Hurt at work? Learn how PPD benefits are calculated in Georgia workers’ compensation cases — including examples, and a permanent partial disability chart.
How do you prove an injury is work-related?
In most cases, even if you’re responsible for the accident that caused your injuries, you’re entitled to file a workers’ compensation claim. This is because Georgia uses a no-fault system for workers’ comp.
However, the injury or illness must have developed as a direct result of your work. This means that it had to occur while you were working or as a direct result of your work environment and not be due to any other outside factor.
For example, if you break your wrist after tripping over a toy at work, that injury would be covered under workers’ comp because it occurred at your work while you were performing your duties and couldn’t have resulted from any other factors.
If, however, you experience a heart attack after work because you have a history of heart disease, that would not be covered because your job alone didn’t cause your heart attack—it could have happened anywhere.
Certain types of injuries, PTSD and certain mental-only injuries may not be covered in Georgia, nor would an injury that happens while traveling to or from work.
Steps to file a workers’ compensation claim in Georgia
There are certain steps to take after an injury or illness on the job to ensure you remain eligible for compensation:
- Seek medical attention. Immediately seeing a doctor for an evaluation will make it easier to prove that your injury or illness resulted from your work. Except for emergencies, you will need to see a doctor approved by your employer.
- Notify your employer. You are required to notify your employer within 30 days after any work injury or illness.
- File a workers’ comp claim. You must file a workers’ compensation claim using Form WC-14 with the State Board of Workers’ Compensation to begin the claims process.
- Contact an attorney. You should contact an attorney immediately if you have questions about the claims process or if your claim is denied.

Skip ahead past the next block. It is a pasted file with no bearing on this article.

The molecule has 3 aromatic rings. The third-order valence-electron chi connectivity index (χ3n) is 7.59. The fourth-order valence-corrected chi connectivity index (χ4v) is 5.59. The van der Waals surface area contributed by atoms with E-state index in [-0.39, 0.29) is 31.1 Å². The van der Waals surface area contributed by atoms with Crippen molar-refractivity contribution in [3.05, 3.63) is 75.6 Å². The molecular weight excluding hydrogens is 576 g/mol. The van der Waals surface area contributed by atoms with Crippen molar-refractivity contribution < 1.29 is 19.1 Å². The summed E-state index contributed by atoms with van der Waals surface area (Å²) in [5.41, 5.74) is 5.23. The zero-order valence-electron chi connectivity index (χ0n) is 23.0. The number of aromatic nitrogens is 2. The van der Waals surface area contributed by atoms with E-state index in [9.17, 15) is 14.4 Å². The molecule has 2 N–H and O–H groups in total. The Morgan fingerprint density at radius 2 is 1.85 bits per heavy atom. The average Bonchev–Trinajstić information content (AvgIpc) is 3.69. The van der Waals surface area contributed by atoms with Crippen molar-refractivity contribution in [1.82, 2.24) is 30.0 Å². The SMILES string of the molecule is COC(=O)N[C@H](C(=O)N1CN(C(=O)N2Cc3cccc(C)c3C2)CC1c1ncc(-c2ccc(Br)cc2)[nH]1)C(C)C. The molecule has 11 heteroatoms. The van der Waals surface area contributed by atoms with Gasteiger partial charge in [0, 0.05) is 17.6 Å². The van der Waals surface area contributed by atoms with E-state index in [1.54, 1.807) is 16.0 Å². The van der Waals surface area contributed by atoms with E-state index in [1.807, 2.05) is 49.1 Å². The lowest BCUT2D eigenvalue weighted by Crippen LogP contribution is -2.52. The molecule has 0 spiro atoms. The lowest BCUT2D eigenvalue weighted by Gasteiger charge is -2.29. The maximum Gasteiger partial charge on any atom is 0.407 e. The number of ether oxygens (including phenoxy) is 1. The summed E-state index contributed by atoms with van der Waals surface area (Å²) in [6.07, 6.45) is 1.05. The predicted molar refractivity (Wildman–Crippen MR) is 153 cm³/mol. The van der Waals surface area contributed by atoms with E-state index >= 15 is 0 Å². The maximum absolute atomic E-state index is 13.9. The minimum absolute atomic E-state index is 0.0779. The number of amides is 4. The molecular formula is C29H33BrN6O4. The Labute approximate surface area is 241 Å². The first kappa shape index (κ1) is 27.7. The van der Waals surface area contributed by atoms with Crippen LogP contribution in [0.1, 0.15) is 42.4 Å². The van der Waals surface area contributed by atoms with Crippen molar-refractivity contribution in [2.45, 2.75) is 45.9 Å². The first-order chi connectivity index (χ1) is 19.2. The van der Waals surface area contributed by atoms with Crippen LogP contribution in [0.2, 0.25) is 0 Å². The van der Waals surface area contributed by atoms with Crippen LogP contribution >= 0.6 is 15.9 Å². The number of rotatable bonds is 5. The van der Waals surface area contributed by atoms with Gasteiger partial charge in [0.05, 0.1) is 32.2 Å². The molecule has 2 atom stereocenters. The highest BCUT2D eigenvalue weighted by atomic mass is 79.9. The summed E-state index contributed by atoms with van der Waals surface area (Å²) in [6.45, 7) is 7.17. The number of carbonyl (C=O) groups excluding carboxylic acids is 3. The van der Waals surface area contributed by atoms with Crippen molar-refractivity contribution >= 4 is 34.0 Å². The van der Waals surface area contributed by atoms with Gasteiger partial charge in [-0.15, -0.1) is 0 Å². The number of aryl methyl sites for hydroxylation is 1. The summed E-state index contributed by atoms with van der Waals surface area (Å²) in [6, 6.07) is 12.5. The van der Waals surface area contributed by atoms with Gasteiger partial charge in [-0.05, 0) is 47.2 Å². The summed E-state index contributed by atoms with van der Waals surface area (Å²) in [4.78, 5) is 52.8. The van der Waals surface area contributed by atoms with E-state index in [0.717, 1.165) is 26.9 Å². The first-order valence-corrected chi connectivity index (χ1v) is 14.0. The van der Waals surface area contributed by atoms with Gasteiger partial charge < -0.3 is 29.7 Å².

How long do workers have to file a claim in Georgia?
If you need to file a workers’ compensation claim after suffering a job-related injury or illness, you must do so within 1 year from the time of your accident or when you became aware of your injury or illness. In most cases, failure to file a claim within this timeframe will prevent you from collecting any compensation.
How childcare workers can reduce their risk of injury
Because childcare workers have to bend and lift often, it’s important to use proper posture and good ergonomics. These tips can help workers avoid unnecessary injury:
- When bending, do so from the knees instead of at the waist.
- When sitting, ensure that you can keep your back straight and supported and avoid slouching.
- Always lift children and objects with your legs instead of your back. This can help ease pressure on your lower back.
- Hold a child in the center of your body, close to you and avoid holding them on one side while balancing them on your hip.
- If you have to reach up to grab something, use a step stool or other object sturdy enough to support your weight.
Contact a Georgia workers’ compensation attorney
Workers’ compensation is meant to provide workers with quick and easy access to the compensation they need while they heal from their injuries, but unfortunately, the process doesn’t always go smoothly, and legitimate claims are denied every single day.
If you’re a childcare or daycare worker in Georgia who’s been injured at work, contact our Atlanta work injury attorneys at Gerber & Holder Workers’ Compensation Attorneys. Our attorneys have over 75 years of combined experience helping injured workers throughout Georgia recover compensation after an injury or illness.